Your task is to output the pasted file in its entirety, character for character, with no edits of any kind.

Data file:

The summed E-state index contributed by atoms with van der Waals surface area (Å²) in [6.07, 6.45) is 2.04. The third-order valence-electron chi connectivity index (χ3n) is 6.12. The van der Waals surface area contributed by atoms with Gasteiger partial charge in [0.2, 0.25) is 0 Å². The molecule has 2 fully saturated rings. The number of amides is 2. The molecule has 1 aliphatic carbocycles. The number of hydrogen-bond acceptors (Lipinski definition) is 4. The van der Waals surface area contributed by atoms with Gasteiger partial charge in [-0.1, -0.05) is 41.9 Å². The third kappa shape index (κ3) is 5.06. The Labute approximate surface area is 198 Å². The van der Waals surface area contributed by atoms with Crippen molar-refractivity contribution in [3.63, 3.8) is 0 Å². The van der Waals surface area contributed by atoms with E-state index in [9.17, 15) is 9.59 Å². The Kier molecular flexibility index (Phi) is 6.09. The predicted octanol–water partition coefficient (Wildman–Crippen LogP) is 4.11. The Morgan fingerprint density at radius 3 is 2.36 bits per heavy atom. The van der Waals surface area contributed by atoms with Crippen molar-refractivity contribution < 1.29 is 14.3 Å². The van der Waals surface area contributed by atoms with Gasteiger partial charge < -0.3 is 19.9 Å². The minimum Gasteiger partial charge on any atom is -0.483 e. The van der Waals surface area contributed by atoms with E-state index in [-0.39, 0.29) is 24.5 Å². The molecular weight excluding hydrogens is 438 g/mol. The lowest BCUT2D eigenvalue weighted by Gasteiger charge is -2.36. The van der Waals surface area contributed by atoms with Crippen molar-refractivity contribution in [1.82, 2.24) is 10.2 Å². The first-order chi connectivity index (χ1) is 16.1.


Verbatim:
The summed E-state index contributed by atoms with van der Waals surface area (Å²) in [6.07, 6.45) is 2.04. The third-order valence-electron chi connectivity index (χ3n) is 6.12. The van der Waals surface area contributed by atoms with Gasteiger partial charge in [0.2, 0.25) is 0 Å². The molecule has 2 fully saturated rings. The number of amides is 2. The molecule has 1 aliphatic carbocycles. The number of hydrogen-bond acceptors (Lipinski definition) is 4. The van der Waals surface area contributed by atoms with Gasteiger partial charge in [-0.1, -0.05) is 41.9 Å². The third kappa shape index (κ3) is 5.06. The Labute approximate surface area is 198 Å². The van der Waals surface area contributed by atoms with Crippen molar-refractivity contribution in [3.63, 3.8) is 0 Å². The van der Waals surface area contributed by atoms with E-state index in [9.17, 15) is 9.59 Å². The Kier molecular flexibility index (Phi) is 6.09. The predicted octanol–water partition coefficient (Wildman–Crippen LogP) is 4.11. The Morgan fingerprint density at radius 3 is 2.36 bits per heavy atom. The van der Waals surface area contributed by atoms with Crippen molar-refractivity contribution < 1.29 is 14.3 Å². The van der Waals surface area contributed by atoms with Gasteiger partial charge < -0.3 is 19.9 Å². The minimum Gasteiger partial charge on any atom is -0.483 e. The van der Waals surface area contributed by atoms with E-state index in [-0.39, 0.29) is 24.5 Å². The molecular weight excluding hydrogens is 438 g/mol. The lowest BCUT2D eigenvalue weighted by Gasteiger charge is -2.36. The van der Waals surface area contributed by atoms with Crippen molar-refractivity contribution in [1.82, 2.24) is 10.2 Å². The first-order chi connectivity index (χ1) is 16.1.